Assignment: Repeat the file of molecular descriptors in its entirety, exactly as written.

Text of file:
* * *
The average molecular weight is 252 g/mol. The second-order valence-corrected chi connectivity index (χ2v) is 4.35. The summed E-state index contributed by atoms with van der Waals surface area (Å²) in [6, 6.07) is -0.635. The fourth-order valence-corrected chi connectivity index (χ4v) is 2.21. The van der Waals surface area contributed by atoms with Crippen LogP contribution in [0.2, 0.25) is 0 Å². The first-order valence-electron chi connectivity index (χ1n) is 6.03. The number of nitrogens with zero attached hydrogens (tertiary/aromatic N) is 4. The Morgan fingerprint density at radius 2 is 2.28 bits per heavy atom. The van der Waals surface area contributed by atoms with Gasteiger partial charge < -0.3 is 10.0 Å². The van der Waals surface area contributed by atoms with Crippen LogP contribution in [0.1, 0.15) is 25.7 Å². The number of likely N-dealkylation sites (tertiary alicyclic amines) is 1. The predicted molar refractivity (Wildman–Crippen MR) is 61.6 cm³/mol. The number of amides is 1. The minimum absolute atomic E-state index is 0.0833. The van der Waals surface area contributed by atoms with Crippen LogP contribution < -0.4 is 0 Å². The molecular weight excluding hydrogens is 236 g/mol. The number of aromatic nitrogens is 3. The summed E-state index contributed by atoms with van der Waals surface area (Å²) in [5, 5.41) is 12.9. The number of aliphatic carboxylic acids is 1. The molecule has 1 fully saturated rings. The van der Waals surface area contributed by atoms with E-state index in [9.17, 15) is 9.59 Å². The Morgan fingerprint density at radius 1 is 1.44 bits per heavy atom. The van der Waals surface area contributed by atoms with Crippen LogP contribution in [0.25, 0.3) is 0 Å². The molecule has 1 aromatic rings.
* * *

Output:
The average molecular weight is 252 g/mol. The second-order valence-corrected chi connectivity index (χ2v) is 4.35. The summed E-state index contributed by atoms with van der Waals surface area (Å²) in [6, 6.07) is -0.635. The fourth-order valence-corrected chi connectivity index (χ4v) is 2.21. The van der Waals surface area contributed by atoms with Crippen LogP contribution in [0.2, 0.25) is 0 Å². The first-order valence-electron chi connectivity index (χ1n) is 6.03. The number of nitrogens with zero attached hydrogens (tertiary/aromatic N) is 4. The Morgan fingerprint density at radius 2 is 2.28 bits per heavy atom. The van der Waals surface area contributed by atoms with Gasteiger partial charge < -0.3 is 10.0 Å². The van der Waals surface area contributed by atoms with Crippen LogP contribution in [0.1, 0.15) is 25.7 Å². The number of likely N-dealkylation sites (tertiary alicyclic amines) is 1. The predicted molar refractivity (Wildman–Crippen MR) is 61.6 cm³/mol. The number of amides is 1. The minimum absolute atomic E-state index is 0.0833. The van der Waals surface area contributed by atoms with Crippen LogP contribution < -0.4 is 0 Å². The molecular weight excluding hydrogens is 236 g/mol. The number of aromatic nitrogens is 3. The summed E-state index contributed by atoms with van der Waals surface area (Å²) in [5, 5.41) is 12.9. The number of aliphatic carboxylic acids is 1. The molecule has 1 fully saturated rings. The van der Waals surface area contributed by atoms with E-state index in [9.17, 15) is 9.59 Å². The Morgan fingerprint density at radius 1 is 1.44 bits per heavy atom. The van der Waals surface area contributed by atoms with Crippen LogP contribution in [0.25, 0.3) is 0 Å². The molecule has 1 aromatic rings.